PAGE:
Unnatural Acts?

huggerI am not a natural hugger. Maybe I missed out on the touchy-feely gene. In fact, no one in my immediate family is big on hugging, so the genetic explanation for my lack of hugging instincts may be more than a feeble theory.

For some reason, I have become a late-in-life hugger. Either Iím trying to figure out what I have been missing out on all these years or aliens have taken control of my brain. Whatever the case, you can tell that I really lack experience. I keep going in the wrong direction when someone is zeroing in with a hug. I think they will go to left and instead they go to the right. This results in awkward head bumping while everyone readjusts their final trajectory to move in for the squeeze.

It appears that a lot of young men do a shoulder bump-handshake hug (apparently called an A-frame hug), but that involves logistics that would only further complicate my ability to pull off the greeting. And letís just pretend that chest bumping never happened, okay?

So whatís up with the hug anyway? From a noviceís perspective I can say that it is a great way to pick up on someoneís personal scent. You get a pretty good idea of what soap theyíre using (if any) or what perfume they have on while your nose hovers over the back of their neck. And speaking of necks, you get a great view of it when youíre locked in a longer than usual clinch. I find that Pamela AndersonI like to get in and get out pretty quickly, but then Iím not a natural hugger.

Some people seem to hug with only the top 10 percent of their chest. You have to bend your upper torso quite far so that only your collar bones are touching and maybe a cheek brush on the way in, but not too much action with the arms (how can it be a hug without arms?). It seems half-hearted to me. If you really want to minimize the contact, why hug at all?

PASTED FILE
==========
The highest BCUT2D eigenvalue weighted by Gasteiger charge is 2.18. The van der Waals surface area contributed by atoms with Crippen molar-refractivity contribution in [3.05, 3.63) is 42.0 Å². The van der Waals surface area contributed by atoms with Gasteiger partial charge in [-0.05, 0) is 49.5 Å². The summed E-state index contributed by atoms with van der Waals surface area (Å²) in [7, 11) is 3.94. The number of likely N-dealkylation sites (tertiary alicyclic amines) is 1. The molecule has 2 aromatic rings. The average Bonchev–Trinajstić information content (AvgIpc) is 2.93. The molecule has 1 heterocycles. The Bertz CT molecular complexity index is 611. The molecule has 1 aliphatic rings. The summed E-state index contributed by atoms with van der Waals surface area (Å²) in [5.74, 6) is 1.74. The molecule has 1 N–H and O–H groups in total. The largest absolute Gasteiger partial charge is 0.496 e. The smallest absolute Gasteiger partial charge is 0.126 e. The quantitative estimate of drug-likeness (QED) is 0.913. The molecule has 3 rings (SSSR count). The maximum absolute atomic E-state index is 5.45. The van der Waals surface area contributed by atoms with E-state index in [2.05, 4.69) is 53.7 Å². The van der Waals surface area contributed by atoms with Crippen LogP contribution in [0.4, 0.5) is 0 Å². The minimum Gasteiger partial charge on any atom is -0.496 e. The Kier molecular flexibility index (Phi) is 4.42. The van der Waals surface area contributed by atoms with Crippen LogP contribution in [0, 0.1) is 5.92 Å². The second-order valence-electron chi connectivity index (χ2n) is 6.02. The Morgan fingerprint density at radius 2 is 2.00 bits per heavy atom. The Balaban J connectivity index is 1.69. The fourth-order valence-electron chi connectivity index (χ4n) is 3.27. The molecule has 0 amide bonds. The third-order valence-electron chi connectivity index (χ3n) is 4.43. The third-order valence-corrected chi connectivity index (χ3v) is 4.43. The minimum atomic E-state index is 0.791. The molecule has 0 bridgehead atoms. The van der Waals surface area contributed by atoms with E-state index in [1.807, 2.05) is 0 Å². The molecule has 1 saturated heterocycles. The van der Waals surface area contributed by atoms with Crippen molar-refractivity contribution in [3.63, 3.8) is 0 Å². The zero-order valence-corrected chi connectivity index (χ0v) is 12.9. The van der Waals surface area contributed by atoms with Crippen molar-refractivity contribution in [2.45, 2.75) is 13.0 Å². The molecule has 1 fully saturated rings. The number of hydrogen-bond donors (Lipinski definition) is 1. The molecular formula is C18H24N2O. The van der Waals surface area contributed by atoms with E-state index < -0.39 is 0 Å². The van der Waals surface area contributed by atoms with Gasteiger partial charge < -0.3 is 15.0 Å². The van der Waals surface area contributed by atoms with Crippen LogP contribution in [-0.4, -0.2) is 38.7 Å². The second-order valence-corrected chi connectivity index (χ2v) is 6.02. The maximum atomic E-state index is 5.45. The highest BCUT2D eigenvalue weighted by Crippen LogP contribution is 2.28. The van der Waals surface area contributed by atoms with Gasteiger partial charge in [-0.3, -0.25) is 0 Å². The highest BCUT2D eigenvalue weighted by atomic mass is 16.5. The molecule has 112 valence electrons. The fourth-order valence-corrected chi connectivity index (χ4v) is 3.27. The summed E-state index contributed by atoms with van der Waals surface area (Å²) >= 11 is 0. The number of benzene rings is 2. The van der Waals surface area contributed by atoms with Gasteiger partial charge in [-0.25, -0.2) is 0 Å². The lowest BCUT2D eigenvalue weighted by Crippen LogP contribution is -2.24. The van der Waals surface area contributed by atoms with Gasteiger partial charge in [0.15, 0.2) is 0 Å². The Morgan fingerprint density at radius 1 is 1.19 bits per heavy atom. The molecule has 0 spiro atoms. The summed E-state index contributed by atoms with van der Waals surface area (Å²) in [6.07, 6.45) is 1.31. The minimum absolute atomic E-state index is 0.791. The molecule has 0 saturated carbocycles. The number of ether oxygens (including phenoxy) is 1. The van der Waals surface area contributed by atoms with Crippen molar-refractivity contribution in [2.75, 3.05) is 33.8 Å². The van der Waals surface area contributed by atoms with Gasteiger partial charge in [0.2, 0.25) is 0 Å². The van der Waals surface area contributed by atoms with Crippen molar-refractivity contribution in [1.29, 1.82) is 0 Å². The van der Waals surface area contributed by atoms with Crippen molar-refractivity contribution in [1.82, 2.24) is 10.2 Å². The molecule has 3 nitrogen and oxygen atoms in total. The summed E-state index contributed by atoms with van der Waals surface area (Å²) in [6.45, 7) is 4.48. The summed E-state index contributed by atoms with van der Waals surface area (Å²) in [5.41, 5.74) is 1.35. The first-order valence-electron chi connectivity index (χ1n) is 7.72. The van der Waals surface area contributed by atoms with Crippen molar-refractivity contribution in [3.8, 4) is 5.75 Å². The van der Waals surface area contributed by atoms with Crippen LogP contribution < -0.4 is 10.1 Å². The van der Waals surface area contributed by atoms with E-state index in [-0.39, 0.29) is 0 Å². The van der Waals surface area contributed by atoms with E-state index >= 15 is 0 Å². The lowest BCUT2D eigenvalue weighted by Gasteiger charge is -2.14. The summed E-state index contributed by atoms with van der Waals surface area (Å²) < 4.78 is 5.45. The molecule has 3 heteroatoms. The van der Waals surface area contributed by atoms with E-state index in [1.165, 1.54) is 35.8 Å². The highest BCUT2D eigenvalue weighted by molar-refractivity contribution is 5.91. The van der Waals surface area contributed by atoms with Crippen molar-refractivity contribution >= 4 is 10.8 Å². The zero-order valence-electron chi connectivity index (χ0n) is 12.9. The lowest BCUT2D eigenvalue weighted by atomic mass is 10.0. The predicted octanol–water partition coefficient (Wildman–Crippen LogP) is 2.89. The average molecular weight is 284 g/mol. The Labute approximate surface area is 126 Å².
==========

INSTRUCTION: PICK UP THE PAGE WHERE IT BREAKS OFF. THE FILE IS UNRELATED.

Deciding who gets a hug and who gets a really, really warm handshake is another point of friction. Do we hug only family and friends? What about a client with whom you have a very warm relationship? If you hug them once, do you hug them every time thereafter? Maybe all these questions are just symptomatic of my hugaphobia.

All I can tell you for sure is that if I ever meet Pamela Anderson, you can bet that Iím going to give her a very, very big hug.

Jay Harrison is a graphic designer and writer whose work can be seen at DesignConcept. He's written a mystery novel, which therefore makes him a pre-published author.

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